Magazine article USA TODAY

The Art of Conscience

Magazine article USA TODAY

The Art of Conscience

Article excerpt

The art drawn from the collection of Philip J. and Suzanne Schiller demonstrates the aesthetic and social concerns of two individuals. It also represents, in condensed form, a particular period in history -- one marked by a worldwide economic depression, two world wars, the Cold War, and the flowering of the civil rights and anti-war movements in the U.S.

The artists represented felt compelled to use their energies and talents to create critical visual commentaries on these pressing economic, political, and social developments. Their efforts for the most part are denuciatory rather than affirmative. Instead of celebrating patriotism or military victories, these artists point to the poverty and despair caused by military conflicts. They document the lives of "common" people rather than public leaders or celebrities, making heroes out of those traditionally dismissed as unimportant by other artists, politicians, and historians.

What prompted these artists to produce such an art; what enabled them to feel justified in taking their work out of the studios and into the streets; and what inspired them to believe that one could use art to change the world? The answers could help to explain why their creations still hold significance for many people today. The complexity of such an investigation is suggested by a passage from artist Louis Lozowick's 1936 essay, "Towards a Revolutionary Art":

"When the revolutionary artist expresses in his work the dissatisfaction with, the revolt against, the criticism of the existing state of affairs, when he seeks to awaken in his audience a desire to participate in his fight, he is, therefore, drawing on direct observation of the world about him as well as on his most intimate, immediate, blistering, blood-sweating experience, in the art gallery, in the bread line, in the relief office. But ... experience to him is not a chance agglomeration of impressions but is related to long training, to habits formed, to views assimilated and at a definite place and time; to him experience acquires significant meaning by virtue of a revolutionary orientation. In sum, revolutionary art implies open-eyed observation, integrated experience, intense participation and an ordered view of life. And by the same token revolutionary art further implies that its provenance is not due to an arbitrary order from any person or group but is decreed by history, is a consequence of particular historic events."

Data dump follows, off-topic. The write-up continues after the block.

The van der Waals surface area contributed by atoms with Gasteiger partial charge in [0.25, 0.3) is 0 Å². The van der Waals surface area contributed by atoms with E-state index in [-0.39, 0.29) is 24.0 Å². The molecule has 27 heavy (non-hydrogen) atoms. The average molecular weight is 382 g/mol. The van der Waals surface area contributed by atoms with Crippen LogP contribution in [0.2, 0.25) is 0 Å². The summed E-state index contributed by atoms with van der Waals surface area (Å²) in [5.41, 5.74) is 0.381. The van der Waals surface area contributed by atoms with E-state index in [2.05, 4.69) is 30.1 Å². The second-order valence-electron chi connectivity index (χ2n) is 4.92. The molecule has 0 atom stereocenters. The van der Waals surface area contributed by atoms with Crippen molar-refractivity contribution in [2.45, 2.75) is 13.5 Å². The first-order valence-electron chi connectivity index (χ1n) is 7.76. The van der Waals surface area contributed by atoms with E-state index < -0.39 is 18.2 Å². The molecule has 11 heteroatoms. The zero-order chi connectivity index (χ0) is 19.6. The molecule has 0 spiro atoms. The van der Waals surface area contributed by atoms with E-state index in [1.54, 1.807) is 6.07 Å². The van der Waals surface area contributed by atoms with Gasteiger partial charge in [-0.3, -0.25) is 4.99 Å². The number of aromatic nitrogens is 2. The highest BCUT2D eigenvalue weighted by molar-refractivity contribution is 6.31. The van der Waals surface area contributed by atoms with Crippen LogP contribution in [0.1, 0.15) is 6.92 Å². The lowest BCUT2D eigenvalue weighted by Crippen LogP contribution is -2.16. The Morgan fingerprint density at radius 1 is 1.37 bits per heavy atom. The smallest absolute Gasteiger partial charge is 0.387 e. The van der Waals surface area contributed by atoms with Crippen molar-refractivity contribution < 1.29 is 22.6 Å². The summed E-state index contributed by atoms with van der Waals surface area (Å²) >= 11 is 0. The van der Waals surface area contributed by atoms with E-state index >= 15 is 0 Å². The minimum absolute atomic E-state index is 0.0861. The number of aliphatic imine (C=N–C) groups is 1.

Lozowick's words challenge art historians to cast a wide net in their efforts to understand the significance of particular works -- in this case, revolutionary art -- one that encompasses the personal, political, and professional aspects of an artist's life and how it unfolds at a particular moment in time.

The exhibition, "In the Eye of the Storm: An Art of Conscience, 1930-1970, Selections from the Collection of Philip J. & Suzanne Schiller," was organized by the American Federation of Arts and has been touring the U.S. for almost two years. The art begins with the 1930s, a decade that occupies a particularly powerful symbolic position within public discourse in this country. Whenever the American economy takes a turn for the worse, political and media commentators immediately express fears of another depression like the Great Depression of the 1930s. There have been other long-term economic crises in U.S. history, but none has seized the public imagination as firmly as the one that began with the stock market crash in New York City on Oct. 29, 1929. Perhaps that is because this depression is closest to us in time. Yet. it also is because the Great Depression self-consciously and systematically was recorded by artists in all the visual and performing arts, a coverage made possible by the Federal arts projects of Pres. Franklin D. Roosevelt's Works Progress Administration.

This government patronage allowed the images produced by thousands of American artists to reach a wide and varied audience throughout the nation. …

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